“When the police ridicule a black man, you’re taking away their self-esteem,” said Johnnie Brown, David’s mother. “You don’t yank their pants up to their rectum like that. That’s degrading. He wanted David to be another statistic.”

Brown said when he told Ayers that he was a student at East Carolina University, the officer responded, ‘You know I can make you lose your financial aid.’”

Johnnie Brown questioned why the officer would make the alleged statement.

“Why do they have to threaten his financial aid?” she asked. “If that’s not racial, why do you want to stop a young, black man from achieving his dream?”

David Brown said when he protested the way the officer was treating him, Ayers threatened him with arrest. He said Ayers wrote him a ticket for $263, and repeatedly held it out to him and then yanked it back, taunting him. Johnnie Brown said she believes that if her son hadn’t maintained his composure and reacted to the alleged provocation, he might be dead today.

Ayers could not be reached for comment for this story.

Jon Epstein, the citizens’ police-review board member, has said that the camera quit functioning, preventing documentation of crucial portions of the encounter between the police and the two men.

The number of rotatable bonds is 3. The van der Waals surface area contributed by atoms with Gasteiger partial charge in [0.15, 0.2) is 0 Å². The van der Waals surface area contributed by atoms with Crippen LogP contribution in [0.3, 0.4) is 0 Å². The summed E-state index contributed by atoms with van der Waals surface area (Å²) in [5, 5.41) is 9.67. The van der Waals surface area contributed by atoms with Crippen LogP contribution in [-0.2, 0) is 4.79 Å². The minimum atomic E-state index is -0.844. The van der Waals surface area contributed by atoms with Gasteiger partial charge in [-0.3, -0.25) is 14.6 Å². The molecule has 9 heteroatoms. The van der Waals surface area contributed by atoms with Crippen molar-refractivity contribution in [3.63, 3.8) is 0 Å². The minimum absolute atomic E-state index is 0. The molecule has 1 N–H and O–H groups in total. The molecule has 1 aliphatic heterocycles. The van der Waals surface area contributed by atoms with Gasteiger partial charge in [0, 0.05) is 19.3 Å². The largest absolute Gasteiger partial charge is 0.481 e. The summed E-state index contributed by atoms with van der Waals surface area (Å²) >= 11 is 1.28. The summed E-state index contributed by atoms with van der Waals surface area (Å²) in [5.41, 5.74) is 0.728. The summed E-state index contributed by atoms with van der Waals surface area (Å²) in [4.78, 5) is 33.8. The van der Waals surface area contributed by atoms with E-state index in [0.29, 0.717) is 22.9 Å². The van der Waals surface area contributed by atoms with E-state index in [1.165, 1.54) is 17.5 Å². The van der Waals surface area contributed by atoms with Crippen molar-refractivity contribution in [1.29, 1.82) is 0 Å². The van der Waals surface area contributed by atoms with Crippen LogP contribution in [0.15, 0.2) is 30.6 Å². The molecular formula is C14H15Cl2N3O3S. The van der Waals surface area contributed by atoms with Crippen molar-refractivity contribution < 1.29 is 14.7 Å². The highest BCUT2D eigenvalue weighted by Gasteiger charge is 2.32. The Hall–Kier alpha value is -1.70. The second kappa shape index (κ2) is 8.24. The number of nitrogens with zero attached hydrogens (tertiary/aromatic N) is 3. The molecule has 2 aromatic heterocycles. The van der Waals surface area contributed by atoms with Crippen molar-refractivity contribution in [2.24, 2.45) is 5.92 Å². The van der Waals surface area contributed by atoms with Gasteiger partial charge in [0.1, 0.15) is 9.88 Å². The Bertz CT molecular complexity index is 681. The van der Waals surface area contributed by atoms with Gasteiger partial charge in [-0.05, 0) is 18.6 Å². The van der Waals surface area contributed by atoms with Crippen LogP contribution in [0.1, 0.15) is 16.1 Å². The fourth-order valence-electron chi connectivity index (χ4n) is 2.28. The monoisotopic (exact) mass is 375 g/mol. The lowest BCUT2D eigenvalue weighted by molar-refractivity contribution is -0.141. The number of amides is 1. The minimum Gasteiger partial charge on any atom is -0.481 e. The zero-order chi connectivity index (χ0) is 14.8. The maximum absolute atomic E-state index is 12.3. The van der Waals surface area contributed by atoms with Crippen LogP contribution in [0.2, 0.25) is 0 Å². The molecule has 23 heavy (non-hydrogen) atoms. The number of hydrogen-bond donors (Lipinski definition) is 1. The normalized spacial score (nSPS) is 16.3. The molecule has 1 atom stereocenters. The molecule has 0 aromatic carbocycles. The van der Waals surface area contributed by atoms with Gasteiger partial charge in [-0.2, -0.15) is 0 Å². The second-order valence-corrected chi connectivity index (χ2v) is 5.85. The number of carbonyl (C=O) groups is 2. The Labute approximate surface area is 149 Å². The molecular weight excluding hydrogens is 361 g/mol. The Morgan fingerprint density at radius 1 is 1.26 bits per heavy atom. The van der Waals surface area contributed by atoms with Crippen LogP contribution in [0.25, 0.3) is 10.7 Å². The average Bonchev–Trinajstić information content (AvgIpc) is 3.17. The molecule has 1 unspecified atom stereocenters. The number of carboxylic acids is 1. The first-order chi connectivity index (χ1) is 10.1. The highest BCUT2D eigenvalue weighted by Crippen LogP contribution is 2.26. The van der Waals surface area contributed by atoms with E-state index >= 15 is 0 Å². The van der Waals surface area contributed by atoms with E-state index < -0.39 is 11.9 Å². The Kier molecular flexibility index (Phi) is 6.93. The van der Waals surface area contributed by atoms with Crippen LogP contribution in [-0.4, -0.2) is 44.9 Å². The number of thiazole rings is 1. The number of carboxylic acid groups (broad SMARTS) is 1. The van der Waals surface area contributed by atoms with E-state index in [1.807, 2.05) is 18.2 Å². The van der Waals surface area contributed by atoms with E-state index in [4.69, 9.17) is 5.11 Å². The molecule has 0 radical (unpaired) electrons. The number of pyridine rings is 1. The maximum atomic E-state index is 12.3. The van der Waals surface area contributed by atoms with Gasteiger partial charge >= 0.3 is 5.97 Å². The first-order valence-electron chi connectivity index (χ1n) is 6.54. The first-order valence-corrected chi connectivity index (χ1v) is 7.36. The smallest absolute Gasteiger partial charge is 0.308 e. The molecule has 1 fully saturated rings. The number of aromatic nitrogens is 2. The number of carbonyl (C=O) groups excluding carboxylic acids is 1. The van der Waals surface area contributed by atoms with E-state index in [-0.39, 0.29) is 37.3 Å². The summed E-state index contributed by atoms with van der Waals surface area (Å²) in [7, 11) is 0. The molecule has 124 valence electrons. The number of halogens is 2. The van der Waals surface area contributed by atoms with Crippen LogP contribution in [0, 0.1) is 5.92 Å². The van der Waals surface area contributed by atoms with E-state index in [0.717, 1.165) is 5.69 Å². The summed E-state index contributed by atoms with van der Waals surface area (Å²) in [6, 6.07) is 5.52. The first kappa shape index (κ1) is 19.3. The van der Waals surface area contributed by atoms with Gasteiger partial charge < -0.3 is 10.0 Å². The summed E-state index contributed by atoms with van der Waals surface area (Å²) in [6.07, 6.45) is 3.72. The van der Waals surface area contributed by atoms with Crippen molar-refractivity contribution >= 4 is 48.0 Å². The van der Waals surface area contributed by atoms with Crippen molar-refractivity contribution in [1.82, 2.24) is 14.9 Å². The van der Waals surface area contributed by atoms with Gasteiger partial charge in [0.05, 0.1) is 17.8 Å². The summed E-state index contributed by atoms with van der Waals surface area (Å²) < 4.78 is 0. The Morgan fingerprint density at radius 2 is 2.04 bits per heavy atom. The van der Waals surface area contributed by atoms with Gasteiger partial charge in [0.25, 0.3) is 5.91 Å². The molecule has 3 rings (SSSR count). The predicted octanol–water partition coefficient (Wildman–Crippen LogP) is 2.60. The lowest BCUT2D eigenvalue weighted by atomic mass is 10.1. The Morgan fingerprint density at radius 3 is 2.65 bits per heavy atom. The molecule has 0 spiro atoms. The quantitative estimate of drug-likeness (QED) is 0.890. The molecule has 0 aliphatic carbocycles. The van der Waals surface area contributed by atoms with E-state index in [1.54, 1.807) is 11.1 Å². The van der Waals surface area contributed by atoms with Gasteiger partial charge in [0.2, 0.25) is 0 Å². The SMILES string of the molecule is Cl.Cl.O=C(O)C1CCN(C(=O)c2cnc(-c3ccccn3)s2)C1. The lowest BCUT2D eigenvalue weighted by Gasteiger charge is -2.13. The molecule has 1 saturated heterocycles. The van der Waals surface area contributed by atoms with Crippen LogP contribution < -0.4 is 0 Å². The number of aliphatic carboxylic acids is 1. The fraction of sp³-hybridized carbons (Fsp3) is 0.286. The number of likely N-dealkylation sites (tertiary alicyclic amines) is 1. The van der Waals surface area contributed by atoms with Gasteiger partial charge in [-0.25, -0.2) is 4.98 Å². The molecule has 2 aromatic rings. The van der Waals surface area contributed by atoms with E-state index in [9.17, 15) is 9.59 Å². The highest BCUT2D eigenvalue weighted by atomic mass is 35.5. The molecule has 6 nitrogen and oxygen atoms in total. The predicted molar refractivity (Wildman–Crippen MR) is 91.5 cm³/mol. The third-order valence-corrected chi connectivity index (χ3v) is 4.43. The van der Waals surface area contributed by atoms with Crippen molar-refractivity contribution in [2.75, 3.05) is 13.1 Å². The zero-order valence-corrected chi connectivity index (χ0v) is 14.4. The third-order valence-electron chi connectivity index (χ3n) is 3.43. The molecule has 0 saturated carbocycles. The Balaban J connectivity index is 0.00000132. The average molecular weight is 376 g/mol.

“There is a scraping sound and then the tape went off,” Epstein said in December. “I’ve been in recording studios, so I know what it sounds like when you switch something off. But just because it’s true in my heart doesn’t mean it holds up as a legal matter.”

Deputy City Attorney Al Andrews told Johnnie Brown in a February 2013 email that the board had engaged in “a very lengthy and robust discussion” about her son’s case.

“Though the board decided not to hold a full hearing, it was announced in open session that it plans to do a more detailed review and analysis of the police department’s in-car camera policies and procedures,” Andrews wrote, “and will formally send a letter of concern to the city manager with certain recommendations.”

The review process remains ongoing almost two years later, Andrews said.

“At the time, that’s what the plan was to do,” Andrews said recently. “They’re still in the midst of that review process, but that letter has not been sent.”

While Brown and his friend were being detained during the March 2012 traffic stop, Ayers said he smelled marijuana, and called in another officer with a drug-sniffing dog to search the car. Brown said in a recent interview with Triad City Beat that he believes his friend had been exposed to secondhand marijuana smoke earlier in the day. Cunningham wrote in response to Brown’s complaint that the department’s use of the drug-sniffing dog to search the car “was within department guidelines.” He added, “Evidence of marijuana was located in your vehicle.”